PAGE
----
No wonder Elvis was so popular! In the past—way long ago past- we wrote each other letters. It would be fun to check our mailbox in anticipation of a return note from a friend or family member.
More recently, you can remember friends calling, going out to events together, anticipating another outing on a regular basis. However, as of late, something has changed. You’re not sure when things changed, but now you are home alone more, without activities to attend, and no people to see. You feel lonely.
What changed? Probably a number of things have impacted this dramatic change. Some of your friends have gotten ill, died or moved away. For one reason or another, your friends are no longer available. Fewer activities are designed with you in mind. They just aren’t interesting or scheduled at a time that works for you. Might there be anything else that has changed? Maybe you, too, have changed.
As we get older, our interests change. More importantly, how we related to one another can change. For instance, the less we read and go out into the world, the less we have to talk about. The less we go out, the fewer people we have contact with, the more likely we will become depressed, and further disinterested in the world, leading to an unfortunate vicious cycle. As we withdraw, feeling vulnerable and uncertain, the less connected we become to the people closest to us. We lock them out. We feel lonely.
What can you do about loneliness?
“By allowing ourselves to show our vulnerabilities, we provide an opportunity to build and increase trust.” Byllye Avery
How true this is. A good place to start to turn around this loneliness cycle is: talk. Talk with those closest to you; share your feelings. Tell your friend, you daughter, your neighbor that you are feeling lonely. It is ok to say that you would like to just have some time to get together over tea or to share what it feels like spend hours at home alone. Sharing your vulnerabilities does not make you weak; instead, it shows your strength.
You also can take the initiative and invite someone to do something that you enjoy. It may be as simple as having coffee together, or watching your favorite tv show. More than likely, the person you invite will be grateful for the invitation, just as you would be.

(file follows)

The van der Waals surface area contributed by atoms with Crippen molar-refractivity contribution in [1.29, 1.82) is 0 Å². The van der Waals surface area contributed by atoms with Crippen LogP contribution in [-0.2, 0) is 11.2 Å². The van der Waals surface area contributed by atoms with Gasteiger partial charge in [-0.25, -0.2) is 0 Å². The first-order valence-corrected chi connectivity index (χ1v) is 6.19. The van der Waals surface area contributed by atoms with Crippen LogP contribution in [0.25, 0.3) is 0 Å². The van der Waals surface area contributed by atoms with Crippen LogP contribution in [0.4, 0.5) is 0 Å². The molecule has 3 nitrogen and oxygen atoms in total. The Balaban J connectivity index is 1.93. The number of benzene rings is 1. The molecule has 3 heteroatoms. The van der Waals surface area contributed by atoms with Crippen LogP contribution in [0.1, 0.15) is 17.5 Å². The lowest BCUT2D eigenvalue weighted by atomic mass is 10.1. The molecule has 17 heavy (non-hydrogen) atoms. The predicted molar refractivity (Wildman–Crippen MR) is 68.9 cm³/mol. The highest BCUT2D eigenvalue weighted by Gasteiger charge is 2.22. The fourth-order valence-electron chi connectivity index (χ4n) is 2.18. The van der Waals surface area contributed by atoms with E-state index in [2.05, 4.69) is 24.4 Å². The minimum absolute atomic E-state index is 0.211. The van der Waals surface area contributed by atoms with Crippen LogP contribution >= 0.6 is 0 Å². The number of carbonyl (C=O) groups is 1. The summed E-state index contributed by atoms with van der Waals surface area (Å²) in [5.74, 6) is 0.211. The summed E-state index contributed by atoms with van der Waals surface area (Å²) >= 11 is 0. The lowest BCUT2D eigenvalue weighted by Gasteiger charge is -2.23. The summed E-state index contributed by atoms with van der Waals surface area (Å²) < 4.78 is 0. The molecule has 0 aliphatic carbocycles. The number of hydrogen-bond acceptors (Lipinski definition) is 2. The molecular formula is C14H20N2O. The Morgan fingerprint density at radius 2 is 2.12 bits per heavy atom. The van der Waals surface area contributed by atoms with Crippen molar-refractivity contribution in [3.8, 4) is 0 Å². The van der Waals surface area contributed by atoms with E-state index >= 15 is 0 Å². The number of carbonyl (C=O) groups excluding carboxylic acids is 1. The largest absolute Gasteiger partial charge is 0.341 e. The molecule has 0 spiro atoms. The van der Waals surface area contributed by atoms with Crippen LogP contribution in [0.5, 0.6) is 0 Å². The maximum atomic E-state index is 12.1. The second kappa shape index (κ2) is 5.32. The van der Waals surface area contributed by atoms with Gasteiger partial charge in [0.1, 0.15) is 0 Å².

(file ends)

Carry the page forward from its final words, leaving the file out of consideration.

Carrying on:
Both of these tips combat both loneliness and isolation. Loneliness, however, is a feeling that can be present even if you are spending time with people on a regular basis. Combatting loneliness is a different cup of tea.
Loneliness comes from inside, as opposed to isolation, which is the result of lack of contact – from the outside. Loneliness is part of your memory and often results from loss. You may be lonely because your spouse is no longer by your side to share day to day activities, because you remember what an active life you used to have when you were busy with work and family, or because you recall times when you were left alone as a child. Any number of memories can trigger loneliness.
There are a couple of things you can do to manage these feelings of loneliness.
1.Acknowledge them. It’s ok to have these memories. They are part of who you are.
2.Share them. As suggested above, sharing vulnerabilities will create closer relationships.
3.Record them. Write in a journal or record them on tape. It is always helpful to get them out and your family will be grateful to have these memories in the future.
In sum, if you are lonesome tonight, instead of waiting for Elvis to show up, you can do a couple of things to help with loneliness:
1.Take a risk- share your feelings with others.
2.Offer your own invitations to do the things YOU love.
3.Acknowledge and share your memories.
You can turn the cycle of loneliness around by just taking one step. By connecting with one other person, the two of you are no longer lonely and together, you are on a path forward. You are changing your life. You don’t have to be lonesome tonight.